Here's a first - a pre-emptive Lost in the '80s post to make up for a set of reissues that, while nice, will be missing something...

November 15th will see the (nearly) complete re-release of 8 of Eurythmics albums, remastered and chock full of bonus tracks and b-sides, some never before released. Each disc will feature one cover version as a bonus track, which is pretty neat. Here's the scoop, along with track listings.

NOTE: I've just gotten word from Sony/BMG that these WILL be released in the U.S. on the same date, Nov. 15. Good show, Sony!

Now, what's missing?


After hitting paydirt in America with their 2nd and 3rd LPs ("Sweet Dreams" & "Touch"), Annie & Dave were invited to create the soundtrack for the dark, dreary, depressing film version of George Orwell's "1984". While the film was a drag, the songs weren't - they were darker in tone, but then again, Eurythmics always played with darker elements. The first single, "Sexcrime (1984)" did well overseas, but conservative ears in America weren't ready for this. Dance clubs (particularly gay ones - shocker) were though, and the track very nearly topped the dance charts.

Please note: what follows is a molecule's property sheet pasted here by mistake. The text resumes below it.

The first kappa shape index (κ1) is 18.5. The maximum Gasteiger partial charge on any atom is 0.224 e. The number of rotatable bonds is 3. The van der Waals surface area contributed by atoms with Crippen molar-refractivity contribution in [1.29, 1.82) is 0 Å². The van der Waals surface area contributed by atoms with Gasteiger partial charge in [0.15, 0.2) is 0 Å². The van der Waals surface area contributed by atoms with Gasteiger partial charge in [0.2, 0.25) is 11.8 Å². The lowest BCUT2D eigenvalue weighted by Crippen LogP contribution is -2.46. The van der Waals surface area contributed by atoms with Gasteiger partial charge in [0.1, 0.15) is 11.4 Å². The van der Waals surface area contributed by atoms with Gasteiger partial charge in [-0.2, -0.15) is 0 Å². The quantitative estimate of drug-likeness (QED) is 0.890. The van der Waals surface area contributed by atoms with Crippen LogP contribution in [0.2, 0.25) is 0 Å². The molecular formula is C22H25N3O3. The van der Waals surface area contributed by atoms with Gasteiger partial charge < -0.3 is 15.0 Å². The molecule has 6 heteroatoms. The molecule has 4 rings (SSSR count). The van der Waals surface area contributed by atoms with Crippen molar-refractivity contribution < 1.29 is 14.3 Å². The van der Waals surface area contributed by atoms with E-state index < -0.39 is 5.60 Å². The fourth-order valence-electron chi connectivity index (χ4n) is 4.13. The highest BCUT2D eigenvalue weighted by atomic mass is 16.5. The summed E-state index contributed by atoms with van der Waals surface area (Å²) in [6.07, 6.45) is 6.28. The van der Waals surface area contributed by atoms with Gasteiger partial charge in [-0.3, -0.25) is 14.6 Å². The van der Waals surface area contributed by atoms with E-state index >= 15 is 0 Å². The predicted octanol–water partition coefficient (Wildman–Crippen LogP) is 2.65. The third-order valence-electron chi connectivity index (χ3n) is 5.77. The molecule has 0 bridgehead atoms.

"Sexcrime's" follow up, "Julia", was a complete 180 - a somber, slow ballad, mournful and bitter. While a beautiful song, it wasn't what the charts were looking for. However, overseas charts went nuts for it.

So, why isn't the "1984" soundtrack on the slate for reissue? Only the band and their label can say for sure, but I'm guessing it has to do with the vagaries of soundtrack rights - often the movie studio, not the record label, holds the rights to such things. A pity - these two songs alone are reason enough to set the album free.

But hey, that's why I'm here.

Download "Sexcrime (1984)".
Download "Sexcrime (1984) [extended version]".
Download "Julia".

"Sexcrime (1984)" peaked at #81 on the Billboard Hot 100 chart and at #2 on the Billboard Hot Dance Music/Club Play chart in 1984.
"Julia" did not chart.
posted by John, 2:09 PM | link |